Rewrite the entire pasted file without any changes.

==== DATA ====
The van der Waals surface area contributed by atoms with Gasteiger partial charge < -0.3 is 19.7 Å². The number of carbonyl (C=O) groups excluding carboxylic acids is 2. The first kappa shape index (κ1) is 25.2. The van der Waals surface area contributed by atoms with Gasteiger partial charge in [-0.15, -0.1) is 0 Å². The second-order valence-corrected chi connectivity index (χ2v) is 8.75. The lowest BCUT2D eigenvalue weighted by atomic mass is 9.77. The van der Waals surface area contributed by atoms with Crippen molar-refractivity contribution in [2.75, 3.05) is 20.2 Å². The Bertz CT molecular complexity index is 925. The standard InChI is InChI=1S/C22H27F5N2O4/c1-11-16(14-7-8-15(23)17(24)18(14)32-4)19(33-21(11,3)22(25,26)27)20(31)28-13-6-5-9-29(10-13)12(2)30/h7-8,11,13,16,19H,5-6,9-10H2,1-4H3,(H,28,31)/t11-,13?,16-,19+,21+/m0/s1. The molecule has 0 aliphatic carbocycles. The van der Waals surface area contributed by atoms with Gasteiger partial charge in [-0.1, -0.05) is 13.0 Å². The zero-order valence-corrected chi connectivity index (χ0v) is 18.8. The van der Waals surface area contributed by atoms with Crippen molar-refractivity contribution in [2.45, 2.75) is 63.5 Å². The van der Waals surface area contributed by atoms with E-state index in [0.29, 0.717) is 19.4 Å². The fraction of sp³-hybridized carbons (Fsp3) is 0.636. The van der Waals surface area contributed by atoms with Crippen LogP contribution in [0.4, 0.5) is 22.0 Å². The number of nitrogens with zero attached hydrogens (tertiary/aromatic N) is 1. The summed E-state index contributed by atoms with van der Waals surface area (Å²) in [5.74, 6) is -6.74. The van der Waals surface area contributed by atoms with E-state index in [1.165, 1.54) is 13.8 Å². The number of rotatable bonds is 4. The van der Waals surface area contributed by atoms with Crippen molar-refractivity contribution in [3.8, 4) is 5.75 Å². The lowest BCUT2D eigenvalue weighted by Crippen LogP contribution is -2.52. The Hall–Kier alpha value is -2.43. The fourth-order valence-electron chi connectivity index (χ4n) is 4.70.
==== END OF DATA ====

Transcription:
The van der Waals surface area contributed by atoms with Gasteiger partial charge < -0.3 is 19.7 Å². The number of carbonyl (C=O) groups excluding carboxylic acids is 2. The first kappa shape index (κ1) is 25.2. The van der Waals surface area contributed by atoms with Gasteiger partial charge in [-0.15, -0.1) is 0 Å². The second-order valence-corrected chi connectivity index (χ2v) is 8.75. The lowest BCUT2D eigenvalue weighted by atomic mass is 9.77. The van der Waals surface area contributed by atoms with Crippen molar-refractivity contribution in [2.75, 3.05) is 20.2 Å². The Bertz CT molecular complexity index is 925. The standard InChI is InChI=1S/C22H27F5N2O4/c1-11-16(14-7-8-15(23)17(24)18(14)32-4)19(33-21(11,3)22(25,26)27)20(31)28-13-6-5-9-29(10-13)12(2)30/h7-8,11,13,16,19H,5-6,9-10H2,1-4H3,(H,28,31)/t11-,13?,16-,19+,21+/m0/s1. The molecule has 0 aliphatic carbocycles. The van der Waals surface area contributed by atoms with Gasteiger partial charge in [-0.1, -0.05) is 13.0 Å². The zero-order valence-corrected chi connectivity index (χ0v) is 18.8. The van der Waals surface area contributed by atoms with Crippen molar-refractivity contribution in [2.45, 2.75) is 63.5 Å². The van der Waals surface area contributed by atoms with E-state index in [0.29, 0.717) is 19.4 Å². The fraction of sp³-hybridized carbons (Fsp3) is 0.636. The van der Waals surface area contributed by atoms with Crippen LogP contribution in [0.4, 0.5) is 22.0 Å². The number of nitrogens with zero attached hydrogens (tertiary/aromatic N) is 1. The summed E-state index contributed by atoms with van der Waals surface area (Å²) in [5.74, 6) is -6.74. The van der Waals surface area contributed by atoms with E-state index in [1.165, 1.54) is 13.8 Å². The number of rotatable bonds is 4. The van der Waals surface area contributed by atoms with Crippen molar-refractivity contribution in [3.8, 4) is 5.75 Å². The lowest BCUT2D eigenvalue weighted by Crippen LogP contribution is -2.52. The Hall–Kier alpha value is -2.43. The fourth-order valence-electron chi connectivity index (χ4n) is 4.70.